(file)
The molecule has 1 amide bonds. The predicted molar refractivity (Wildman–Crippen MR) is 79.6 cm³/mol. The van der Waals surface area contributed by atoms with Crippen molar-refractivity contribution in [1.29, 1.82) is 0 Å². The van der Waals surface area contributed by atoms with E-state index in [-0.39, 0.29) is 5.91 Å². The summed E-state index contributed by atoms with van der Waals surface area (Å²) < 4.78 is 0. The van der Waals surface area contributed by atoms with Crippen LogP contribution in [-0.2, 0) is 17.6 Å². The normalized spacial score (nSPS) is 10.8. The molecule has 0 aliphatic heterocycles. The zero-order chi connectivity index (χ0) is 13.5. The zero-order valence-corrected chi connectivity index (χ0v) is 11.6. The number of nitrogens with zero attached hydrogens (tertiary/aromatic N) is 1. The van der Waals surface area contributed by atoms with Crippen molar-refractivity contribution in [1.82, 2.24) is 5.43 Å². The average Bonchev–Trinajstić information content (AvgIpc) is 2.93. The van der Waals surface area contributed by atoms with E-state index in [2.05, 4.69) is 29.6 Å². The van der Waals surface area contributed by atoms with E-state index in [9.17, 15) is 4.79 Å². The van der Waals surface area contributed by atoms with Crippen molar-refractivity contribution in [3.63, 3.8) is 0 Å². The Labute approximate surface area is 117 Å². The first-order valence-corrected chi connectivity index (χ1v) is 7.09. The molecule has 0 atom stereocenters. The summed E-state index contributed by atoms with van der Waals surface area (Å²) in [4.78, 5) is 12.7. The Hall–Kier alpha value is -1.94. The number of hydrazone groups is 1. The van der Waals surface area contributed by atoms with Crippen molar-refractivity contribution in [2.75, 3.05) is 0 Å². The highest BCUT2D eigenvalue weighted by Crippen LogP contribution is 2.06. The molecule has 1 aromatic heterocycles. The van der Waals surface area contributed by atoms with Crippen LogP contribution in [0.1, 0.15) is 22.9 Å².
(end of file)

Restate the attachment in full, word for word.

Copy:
The molecule has 1 amide bonds. The predicted molar refractivity (Wildman–Crippen MR) is 79.6 cm³/mol. The van der Waals surface area contributed by atoms with Crippen molar-refractivity contribution in [1.29, 1.82) is 0 Å². The van der Waals surface area contributed by atoms with E-state index in [-0.39, 0.29) is 5.91 Å². The summed E-state index contributed by atoms with van der Waals surface area (Å²) < 4.78 is 0. The van der Waals surface area contributed by atoms with Crippen LogP contribution in [-0.2, 0) is 17.6 Å². The normalized spacial score (nSPS) is 10.8. The molecule has 0 aliphatic heterocycles. The zero-order chi connectivity index (χ0) is 13.5. The zero-order valence-corrected chi connectivity index (χ0v) is 11.6. The number of nitrogens with zero attached hydrogens (tertiary/aromatic N) is 1. The van der Waals surface area contributed by atoms with Crippen molar-refractivity contribution in [1.82, 2.24) is 5.43 Å². The average Bonchev–Trinajstić information content (AvgIpc) is 2.93. The van der Waals surface area contributed by atoms with E-state index in [2.05, 4.69) is 29.6 Å². The van der Waals surface area contributed by atoms with E-state index in [9.17, 15) is 4.79 Å². The van der Waals surface area contributed by atoms with Crippen molar-refractivity contribution in [3.63, 3.8) is 0 Å². The Labute approximate surface area is 117 Å². The first-order valence-corrected chi connectivity index (χ1v) is 7.09. The molecule has 0 atom stereocenters. The summed E-state index contributed by atoms with van der Waals surface area (Å²) in [4.78, 5) is 12.7. The Hall–Kier alpha value is -1.94. The number of hydrazone groups is 1. The van der Waals surface area contributed by atoms with Crippen molar-refractivity contribution in [2.75, 3.05) is 0 Å². The highest BCUT2D eigenvalue weighted by Crippen LogP contribution is 2.06. The molecule has 1 aromatic heterocycles. The van der Waals surface area contributed by atoms with Crippen LogP contribution in [0.1, 0.15) is 22.9 Å².